by: Stephen Vincent Benét

      "ROM Belton Castle to Solway side,
      Hard by the bridge, is three days' ride."
      We had fled full fast from her father's keep,
      And the time was come that we must sleep.
      The first day was an ecstasy,
      A golden mist, a burgeoning tree;
      We rode like gods through a world new-made,
      The hawthorn scented hill and glade,
      A faint, still sweetness in the air--
      And, oh, her face and the wind in her hair!
      And the steady beat of our good steeds' hooves,
      Bearing us northward, strong and fast,
      To my high black tower, stark to the blast,
      Like a swimmer stripped where the Solway moves.
      And ever, riding, we chanted a song,
      Challenging Fortune, loud and long,
      "From Belton Castle to Solway side,
      Strive as you may, is three days' ride!"
      She slept for an hour, wrapped in my cloak,
      And I watched her till the morning broke;
      The second day--and a harsher land,
      And grey bare hills on either hand;
      A surly land and a sullen folk,
      And a fog that came like bitter smoke.
      The road wound on like a twisted snake,
      And our horses sobbed as they topped the brake.
      Till we sprang to earth at Wyvern Fen,
      Where fresh steeds stamped, and were off again.
      Weary and sleepless, bruised and worn,
      We still had strength for laughter and scorn;
      Love held us up through the mire and mist,
      Love fed us, while we clasped and kissed,
      And still we sang as the night closed in,
      Stealthy and slow as a hidden sin,
      "From Belton Castle to Solway side,
      Ride how you will, is three days' ride."
      My love drooped low on the black mare's back,
      Drowned in her hair . . . the reins went slack . . .
      Yet she could not sleep, save to dream bad dreams
      And wake all trembling, till at last
      Her golden head lay on my breast.
      At last we saw the first faint gleams
      Of day. Dawn broke. A sickly light
      Came from the withered sun--a blight
      Was on the land, and poisonous mist
      Shrouded the rotting trees, unkissed
      By any wind, and the black crags glared
      Like sightless, awful faces, spared
      From death to live accursed for aye.
      Dragging slow chains the hours went by.
      We rode on, drunk and drugged with sleep,
      Too deadly weary now to say
      Whether our horses kept the way
      Or no--like slaves stretched on a heap
      Of poisoned arrows. Every limb
      Shot with sharp pain; pain seemed to swim
      Like a red cloud before our eyes. . . .
      The mist broke, and a moment showed,
      Sharp as the Devil's oxen-goad,
      The spear-points where the hot chase rode.
      Idly I watched them dance and rise
      Till white wreaths wiped them out again . . .
      My love jerked at the bridle rein;
      The black mare, dying, broke her heart
      In one swift gallop; for my part
      I dozed; and ever in my brain,
      Four hoofs of fire beat out refrain,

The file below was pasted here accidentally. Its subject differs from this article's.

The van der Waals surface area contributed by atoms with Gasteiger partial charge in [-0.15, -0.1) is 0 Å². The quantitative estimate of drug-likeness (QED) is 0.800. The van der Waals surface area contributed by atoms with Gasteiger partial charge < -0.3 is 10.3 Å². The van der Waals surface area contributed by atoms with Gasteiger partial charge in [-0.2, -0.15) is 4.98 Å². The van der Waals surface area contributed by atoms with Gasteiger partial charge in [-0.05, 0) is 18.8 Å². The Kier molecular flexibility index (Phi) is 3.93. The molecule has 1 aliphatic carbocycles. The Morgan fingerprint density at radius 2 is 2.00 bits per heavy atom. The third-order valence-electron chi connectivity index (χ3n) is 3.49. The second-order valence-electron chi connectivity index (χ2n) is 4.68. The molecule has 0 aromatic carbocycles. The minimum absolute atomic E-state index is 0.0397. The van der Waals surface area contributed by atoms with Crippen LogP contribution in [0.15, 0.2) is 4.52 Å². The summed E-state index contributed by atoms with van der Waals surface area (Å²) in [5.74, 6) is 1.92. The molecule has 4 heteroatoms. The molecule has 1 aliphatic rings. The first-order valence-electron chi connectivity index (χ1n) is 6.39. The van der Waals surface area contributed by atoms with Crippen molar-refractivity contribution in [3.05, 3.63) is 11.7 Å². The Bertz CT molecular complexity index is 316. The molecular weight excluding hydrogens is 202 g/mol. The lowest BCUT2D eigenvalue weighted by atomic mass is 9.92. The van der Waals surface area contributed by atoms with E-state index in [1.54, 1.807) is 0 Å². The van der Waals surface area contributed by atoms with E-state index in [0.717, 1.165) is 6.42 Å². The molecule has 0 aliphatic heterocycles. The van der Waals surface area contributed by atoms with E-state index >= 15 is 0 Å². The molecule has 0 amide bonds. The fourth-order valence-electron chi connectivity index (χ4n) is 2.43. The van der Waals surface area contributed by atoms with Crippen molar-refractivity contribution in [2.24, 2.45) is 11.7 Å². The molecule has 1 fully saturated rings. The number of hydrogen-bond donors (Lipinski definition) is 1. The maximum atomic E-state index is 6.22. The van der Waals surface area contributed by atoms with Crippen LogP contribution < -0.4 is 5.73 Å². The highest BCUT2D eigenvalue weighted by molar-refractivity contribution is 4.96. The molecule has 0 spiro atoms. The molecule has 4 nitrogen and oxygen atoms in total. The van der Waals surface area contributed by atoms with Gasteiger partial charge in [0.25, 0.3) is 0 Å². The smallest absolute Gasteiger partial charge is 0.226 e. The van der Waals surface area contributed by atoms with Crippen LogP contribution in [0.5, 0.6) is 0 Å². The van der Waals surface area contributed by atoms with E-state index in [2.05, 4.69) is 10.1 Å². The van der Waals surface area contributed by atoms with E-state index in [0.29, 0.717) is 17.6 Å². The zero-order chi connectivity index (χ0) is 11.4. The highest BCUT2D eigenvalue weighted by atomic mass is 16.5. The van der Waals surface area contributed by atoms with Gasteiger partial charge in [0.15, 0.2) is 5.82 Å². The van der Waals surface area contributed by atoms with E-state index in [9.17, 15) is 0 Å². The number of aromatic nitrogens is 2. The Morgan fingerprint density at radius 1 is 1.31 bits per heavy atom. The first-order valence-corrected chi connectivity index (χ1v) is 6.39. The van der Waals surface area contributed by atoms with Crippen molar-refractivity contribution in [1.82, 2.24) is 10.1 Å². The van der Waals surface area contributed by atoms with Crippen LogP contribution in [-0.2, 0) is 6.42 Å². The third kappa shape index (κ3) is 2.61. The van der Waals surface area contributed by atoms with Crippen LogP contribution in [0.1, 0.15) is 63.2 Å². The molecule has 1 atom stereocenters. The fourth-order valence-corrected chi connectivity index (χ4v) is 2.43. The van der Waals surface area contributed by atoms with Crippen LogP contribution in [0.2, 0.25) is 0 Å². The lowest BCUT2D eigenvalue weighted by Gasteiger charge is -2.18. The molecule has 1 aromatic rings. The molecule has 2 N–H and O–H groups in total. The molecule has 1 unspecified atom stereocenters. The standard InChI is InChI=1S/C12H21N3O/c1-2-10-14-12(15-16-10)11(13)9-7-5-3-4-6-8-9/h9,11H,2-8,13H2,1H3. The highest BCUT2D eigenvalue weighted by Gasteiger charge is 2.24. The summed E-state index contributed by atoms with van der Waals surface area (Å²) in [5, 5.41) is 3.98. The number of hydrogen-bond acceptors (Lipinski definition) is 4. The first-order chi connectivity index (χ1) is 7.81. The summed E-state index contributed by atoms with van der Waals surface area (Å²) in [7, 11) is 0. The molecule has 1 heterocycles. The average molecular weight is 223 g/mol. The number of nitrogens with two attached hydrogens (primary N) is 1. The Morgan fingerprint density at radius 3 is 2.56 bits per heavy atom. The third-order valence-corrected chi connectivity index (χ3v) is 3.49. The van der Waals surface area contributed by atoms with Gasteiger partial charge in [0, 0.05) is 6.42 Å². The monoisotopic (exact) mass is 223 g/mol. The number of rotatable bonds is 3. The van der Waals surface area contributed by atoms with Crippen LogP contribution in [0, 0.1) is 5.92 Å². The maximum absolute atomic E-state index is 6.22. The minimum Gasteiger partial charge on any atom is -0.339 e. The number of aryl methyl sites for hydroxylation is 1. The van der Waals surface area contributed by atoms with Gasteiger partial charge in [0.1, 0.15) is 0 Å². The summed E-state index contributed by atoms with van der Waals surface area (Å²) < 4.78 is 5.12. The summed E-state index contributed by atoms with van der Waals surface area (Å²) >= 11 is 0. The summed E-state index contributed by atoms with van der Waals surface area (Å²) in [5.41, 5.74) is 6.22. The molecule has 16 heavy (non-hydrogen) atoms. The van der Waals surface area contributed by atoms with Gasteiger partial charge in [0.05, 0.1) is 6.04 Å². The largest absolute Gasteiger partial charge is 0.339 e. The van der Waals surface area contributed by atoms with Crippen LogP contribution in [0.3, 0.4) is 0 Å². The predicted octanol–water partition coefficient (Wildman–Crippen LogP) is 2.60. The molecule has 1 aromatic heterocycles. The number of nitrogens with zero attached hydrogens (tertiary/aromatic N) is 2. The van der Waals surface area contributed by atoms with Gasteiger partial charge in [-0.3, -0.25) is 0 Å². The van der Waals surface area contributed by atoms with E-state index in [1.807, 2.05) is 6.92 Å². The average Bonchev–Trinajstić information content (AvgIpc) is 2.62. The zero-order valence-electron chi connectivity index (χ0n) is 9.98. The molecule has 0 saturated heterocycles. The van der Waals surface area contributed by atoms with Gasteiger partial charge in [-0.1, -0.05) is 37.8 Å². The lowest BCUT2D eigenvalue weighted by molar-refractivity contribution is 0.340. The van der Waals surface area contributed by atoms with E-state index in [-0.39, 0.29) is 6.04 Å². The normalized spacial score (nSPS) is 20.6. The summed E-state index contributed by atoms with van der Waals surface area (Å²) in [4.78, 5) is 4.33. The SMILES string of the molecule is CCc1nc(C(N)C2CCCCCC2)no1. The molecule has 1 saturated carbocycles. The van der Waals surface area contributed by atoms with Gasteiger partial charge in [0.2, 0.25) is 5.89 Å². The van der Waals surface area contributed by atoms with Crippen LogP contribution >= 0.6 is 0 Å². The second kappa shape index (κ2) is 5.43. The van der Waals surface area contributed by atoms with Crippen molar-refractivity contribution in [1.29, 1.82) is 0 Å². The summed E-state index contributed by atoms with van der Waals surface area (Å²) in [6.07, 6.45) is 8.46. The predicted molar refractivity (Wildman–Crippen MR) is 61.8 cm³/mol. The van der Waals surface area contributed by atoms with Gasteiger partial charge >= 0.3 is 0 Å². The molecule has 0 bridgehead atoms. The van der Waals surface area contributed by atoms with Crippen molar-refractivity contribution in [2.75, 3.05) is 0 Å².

A dirge to light us down to death,
      A silly rhyme that saith and saith,
      "From Belton Castle to Solway side,
      Though great hearts break, is three days' ride!"
      The black mare staggered, reeled and fell,
      Bearing my love down . . . a great bell
      Began to toll . . . and sudden fire
      Flared at me from the road, a pyre
      It seemed, to burn our bodies in . . .
      And I fell down, far down, within
      The pit's mouth . . . and my brain went blind. . . .
      I woke--a cold sun rose behind
      Black evil hills--my love knelt near
      Beside a stream, her golden hair
      Streaming across the grass--below
      The Solway eddied to and fro,
      White with fierce whirlpools . . . my love turned. . . .
      Thank God, some hours of joy are burned
      Into the mind, and will remain,
      Fierce-blazing still, in spite of pain!
      They came behind us as we kissed,
      Stealthily from the dripping mist,
      Her brothers and their evil band.
      They bound me fast and made me stand.
      They forced her down upon her knees.
      She did not strive or cry or call,
      But knelt there dumb before them all--
      I could not turn away my eyes--
      There was no fear upon her face,
      Although they slew her in that place.
      The daggers rent and tore her breast
      Like dogs that snarl above a kill,
      Her proud face gazed above them still,
      Seeking rest--Oh, seeking rest!
      The blood swept like a crimson dress
      Over her bosom's nakedness,
      A curtain for her weary eyes,
      A muffling-cloth to stop her sighs . . .
      And she was gone--and a red thing lay
      Silent on the trampled clay.
      Beneath my horse my feet are bound,
      My hands are bound behind my back,
      I feel the sinews start to crack--
      And ever to the hoof-beats' sound,
      As we draw near the gallows-tree,
      Where I shall hang right speedily,
      A crazy tune rings in my brain,
      Four hoofs of fire tramp the refrain,
      Crashing clear o'er the roaring crowd,
      Steadily galloping, strong and loud,
      "From Belton Castle to Solway side,
      Hard by the bridge, is three days' ride!"

'Three Days' Ride' was originally published by Stephen Vincent Benét in 1920.




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